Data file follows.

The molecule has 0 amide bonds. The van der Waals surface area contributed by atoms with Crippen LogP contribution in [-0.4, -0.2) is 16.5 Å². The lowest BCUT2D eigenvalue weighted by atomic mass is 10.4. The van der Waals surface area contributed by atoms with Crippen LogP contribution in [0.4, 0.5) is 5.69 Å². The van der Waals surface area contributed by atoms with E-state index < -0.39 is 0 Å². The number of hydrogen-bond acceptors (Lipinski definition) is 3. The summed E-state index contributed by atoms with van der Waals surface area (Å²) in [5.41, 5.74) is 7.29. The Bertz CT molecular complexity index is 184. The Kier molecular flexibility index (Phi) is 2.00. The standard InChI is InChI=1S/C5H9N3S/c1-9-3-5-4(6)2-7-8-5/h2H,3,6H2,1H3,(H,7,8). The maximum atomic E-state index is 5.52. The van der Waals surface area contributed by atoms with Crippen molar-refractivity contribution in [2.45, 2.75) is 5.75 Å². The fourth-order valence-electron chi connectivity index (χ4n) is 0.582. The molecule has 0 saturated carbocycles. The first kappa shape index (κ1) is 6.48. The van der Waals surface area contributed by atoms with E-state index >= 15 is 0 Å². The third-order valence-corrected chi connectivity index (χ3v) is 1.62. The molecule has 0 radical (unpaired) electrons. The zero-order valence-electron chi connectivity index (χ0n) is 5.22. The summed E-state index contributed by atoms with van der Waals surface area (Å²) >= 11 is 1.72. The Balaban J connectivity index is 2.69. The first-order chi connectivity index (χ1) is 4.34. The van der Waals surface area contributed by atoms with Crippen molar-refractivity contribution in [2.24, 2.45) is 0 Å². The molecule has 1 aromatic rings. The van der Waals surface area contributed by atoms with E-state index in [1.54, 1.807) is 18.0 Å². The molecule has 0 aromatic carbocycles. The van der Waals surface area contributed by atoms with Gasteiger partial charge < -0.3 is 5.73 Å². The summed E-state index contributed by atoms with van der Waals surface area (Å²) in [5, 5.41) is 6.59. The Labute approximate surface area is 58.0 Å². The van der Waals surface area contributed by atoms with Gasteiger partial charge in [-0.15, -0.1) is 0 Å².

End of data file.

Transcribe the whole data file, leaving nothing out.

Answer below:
The molecule has 0 amide bonds. The van der Waals surface area contributed by atoms with Crippen LogP contribution in [-0.4, -0.2) is 16.5 Å². The lowest BCUT2D eigenvalue weighted by atomic mass is 10.4. The van der Waals surface area contributed by atoms with Crippen LogP contribution in [0.4, 0.5) is 5.69 Å². The van der Waals surface area contributed by atoms with E-state index < -0.39 is 0 Å². The number of hydrogen-bond acceptors (Lipinski definition) is 3. The summed E-state index contributed by atoms with van der Waals surface area (Å²) in [5.41, 5.74) is 7.29. The Bertz CT molecular complexity index is 184. The Kier molecular flexibility index (Phi) is 2.00. The standard InChI is InChI=1S/C5H9N3S/c1-9-3-5-4(6)2-7-8-5/h2H,3,6H2,1H3,(H,7,8). The maximum atomic E-state index is 5.52. The van der Waals surface area contributed by atoms with Crippen molar-refractivity contribution in [2.45, 2.75) is 5.75 Å². The fourth-order valence-electron chi connectivity index (χ4n) is 0.582. The molecule has 0 saturated carbocycles. The first kappa shape index (κ1) is 6.48. The van der Waals surface area contributed by atoms with E-state index >= 15 is 0 Å². The third-order valence-corrected chi connectivity index (χ3v) is 1.62. The molecule has 0 radical (unpaired) electrons. The zero-order valence-electron chi connectivity index (χ0n) is 5.22. The summed E-state index contributed by atoms with van der Waals surface area (Å²) >= 11 is 1.72. The Balaban J connectivity index is 2.69. The first-order chi connectivity index (χ1) is 4.34. The van der Waals surface area contributed by atoms with Crippen molar-refractivity contribution in [2.24, 2.45) is 0 Å². The molecule has 1 aromatic rings. The van der Waals surface area contributed by atoms with E-state index in [1.54, 1.807) is 18.0 Å². The molecule has 0 aromatic carbocycles. The van der Waals surface area contributed by atoms with Gasteiger partial charge < -0.3 is 5.73 Å². The summed E-state index contributed by atoms with van der Waals surface area (Å²) in [5, 5.41) is 6.59. The Labute approximate surface area is 58.0 Å². The van der Waals surface area contributed by atoms with Gasteiger partial charge in [-0.15, -0.1) is 0 Å².